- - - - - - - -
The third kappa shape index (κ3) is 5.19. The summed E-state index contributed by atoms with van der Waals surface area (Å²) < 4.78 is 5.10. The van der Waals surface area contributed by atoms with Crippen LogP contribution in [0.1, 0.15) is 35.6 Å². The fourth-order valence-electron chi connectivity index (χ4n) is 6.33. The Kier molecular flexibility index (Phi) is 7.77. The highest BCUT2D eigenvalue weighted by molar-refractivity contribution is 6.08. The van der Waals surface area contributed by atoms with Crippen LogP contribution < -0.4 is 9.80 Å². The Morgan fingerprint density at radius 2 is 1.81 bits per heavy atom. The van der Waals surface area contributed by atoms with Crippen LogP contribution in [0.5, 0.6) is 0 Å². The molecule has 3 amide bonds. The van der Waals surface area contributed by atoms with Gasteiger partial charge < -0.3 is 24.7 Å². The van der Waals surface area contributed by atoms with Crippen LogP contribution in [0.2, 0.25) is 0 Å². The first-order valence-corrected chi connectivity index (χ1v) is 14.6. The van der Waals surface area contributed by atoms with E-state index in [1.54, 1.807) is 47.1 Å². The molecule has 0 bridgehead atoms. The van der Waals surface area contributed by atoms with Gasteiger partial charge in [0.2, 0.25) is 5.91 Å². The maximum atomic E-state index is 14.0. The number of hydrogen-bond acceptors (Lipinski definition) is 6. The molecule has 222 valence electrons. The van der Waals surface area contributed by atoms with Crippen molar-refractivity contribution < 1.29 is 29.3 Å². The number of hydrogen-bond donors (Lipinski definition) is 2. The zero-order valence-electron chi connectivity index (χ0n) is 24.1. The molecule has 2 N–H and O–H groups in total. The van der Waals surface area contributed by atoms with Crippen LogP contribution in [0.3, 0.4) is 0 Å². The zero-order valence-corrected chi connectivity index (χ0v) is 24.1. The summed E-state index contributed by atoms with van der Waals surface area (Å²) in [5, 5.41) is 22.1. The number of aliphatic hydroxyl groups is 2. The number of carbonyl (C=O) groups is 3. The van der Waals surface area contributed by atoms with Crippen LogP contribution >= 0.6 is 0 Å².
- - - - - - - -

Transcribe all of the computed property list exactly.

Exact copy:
The third kappa shape index (κ3) is 5.19. The summed E-state index contributed by atoms with van der Waals surface area (Å²) < 4.78 is 5.10. The van der Waals surface area contributed by atoms with Crippen LogP contribution in [0.1, 0.15) is 35.6 Å². The fourth-order valence-electron chi connectivity index (χ4n) is 6.33. The Kier molecular flexibility index (Phi) is 7.77. The highest BCUT2D eigenvalue weighted by molar-refractivity contribution is 6.08. The van der Waals surface area contributed by atoms with Crippen LogP contribution < -0.4 is 9.80 Å². The Morgan fingerprint density at radius 2 is 1.81 bits per heavy atom. The van der Waals surface area contributed by atoms with Crippen LogP contribution in [0.5, 0.6) is 0 Å². The molecule has 3 amide bonds. The van der Waals surface area contributed by atoms with Gasteiger partial charge < -0.3 is 24.7 Å². The van der Waals surface area contributed by atoms with Crippen LogP contribution in [0.2, 0.25) is 0 Å². The first-order valence-corrected chi connectivity index (χ1v) is 14.6. The van der Waals surface area contributed by atoms with E-state index in [1.54, 1.807) is 47.1 Å². The molecule has 0 bridgehead atoms. The van der Waals surface area contributed by atoms with Gasteiger partial charge in [0.2, 0.25) is 5.91 Å². The maximum atomic E-state index is 14.0. The number of hydrogen-bond acceptors (Lipinski definition) is 6. The molecule has 222 valence electrons. The van der Waals surface area contributed by atoms with Crippen molar-refractivity contribution < 1.29 is 29.3 Å². The number of hydrogen-bond donors (Lipinski definition) is 2. The zero-order valence-electron chi connectivity index (χ0n) is 24.1. The molecule has 2 N–H and O–H groups in total. The van der Waals surface area contributed by atoms with Crippen LogP contribution in [0.3, 0.4) is 0 Å². The zero-order valence-corrected chi connectivity index (χ0v) is 24.1. The summed E-state index contributed by atoms with van der Waals surface area (Å²) in [5, 5.41) is 22.1. The number of aliphatic hydroxyl groups is 2. The number of carbonyl (C=O) groups is 3. The van der Waals surface area contributed by atoms with Crippen LogP contribution >= 0.6 is 0 Å².